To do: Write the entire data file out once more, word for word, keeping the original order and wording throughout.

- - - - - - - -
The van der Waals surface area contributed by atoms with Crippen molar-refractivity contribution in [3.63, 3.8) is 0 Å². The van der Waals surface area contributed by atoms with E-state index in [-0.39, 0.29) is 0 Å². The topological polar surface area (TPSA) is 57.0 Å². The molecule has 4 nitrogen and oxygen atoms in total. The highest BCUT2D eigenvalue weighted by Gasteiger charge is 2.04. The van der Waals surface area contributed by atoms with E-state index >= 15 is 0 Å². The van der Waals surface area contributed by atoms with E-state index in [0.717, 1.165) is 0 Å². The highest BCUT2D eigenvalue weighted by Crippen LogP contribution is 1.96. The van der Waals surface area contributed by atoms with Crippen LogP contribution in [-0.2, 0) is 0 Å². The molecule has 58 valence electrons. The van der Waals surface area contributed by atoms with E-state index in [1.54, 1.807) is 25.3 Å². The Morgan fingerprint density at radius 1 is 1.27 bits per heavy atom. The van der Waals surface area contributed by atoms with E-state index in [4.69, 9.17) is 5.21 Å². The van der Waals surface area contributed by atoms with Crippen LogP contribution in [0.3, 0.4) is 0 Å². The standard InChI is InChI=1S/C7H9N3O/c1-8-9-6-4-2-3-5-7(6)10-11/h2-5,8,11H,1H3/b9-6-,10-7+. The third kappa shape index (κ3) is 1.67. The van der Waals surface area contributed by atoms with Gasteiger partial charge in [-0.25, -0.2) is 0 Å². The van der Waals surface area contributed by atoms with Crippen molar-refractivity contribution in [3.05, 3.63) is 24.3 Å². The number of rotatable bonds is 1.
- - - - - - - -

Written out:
The van der Waals surface area contributed by atoms with Crippen molar-refractivity contribution in [3.63, 3.8) is 0 Å². The van der Waals surface area contributed by atoms with E-state index in [-0.39, 0.29) is 0 Å². The topological polar surface area (TPSA) is 57.0 Å². The molecule has 4 nitrogen and oxygen atoms in total. The highest BCUT2D eigenvalue weighted by Gasteiger charge is 2.04. The van der Waals surface area contributed by atoms with E-state index >= 15 is 0 Å². The van der Waals surface area contributed by atoms with E-state index in [0.717, 1.165) is 0 Å². The highest BCUT2D eigenvalue weighted by Crippen LogP contribution is 1.96. The van der Waals surface area contributed by atoms with Crippen LogP contribution in [-0.2, 0) is 0 Å². The molecule has 58 valence electrons. The van der Waals surface area contributed by atoms with E-state index in [1.54, 1.807) is 25.3 Å². The Morgan fingerprint density at radius 1 is 1.27 bits per heavy atom. The van der Waals surface area contributed by atoms with E-state index in [4.69, 9.17) is 5.21 Å². The van der Waals surface area contributed by atoms with Crippen LogP contribution in [0.3, 0.4) is 0 Å². The standard InChI is InChI=1S/C7H9N3O/c1-8-9-6-4-2-3-5-7(6)10-11/h2-5,8,11H,1H3/b9-6-,10-7+. The third kappa shape index (κ3) is 1.67. The van der Waals surface area contributed by atoms with Gasteiger partial charge in [-0.25, -0.2) is 0 Å². The van der Waals surface area contributed by atoms with Crippen molar-refractivity contribution in [3.05, 3.63) is 24.3 Å². The number of rotatable bonds is 1.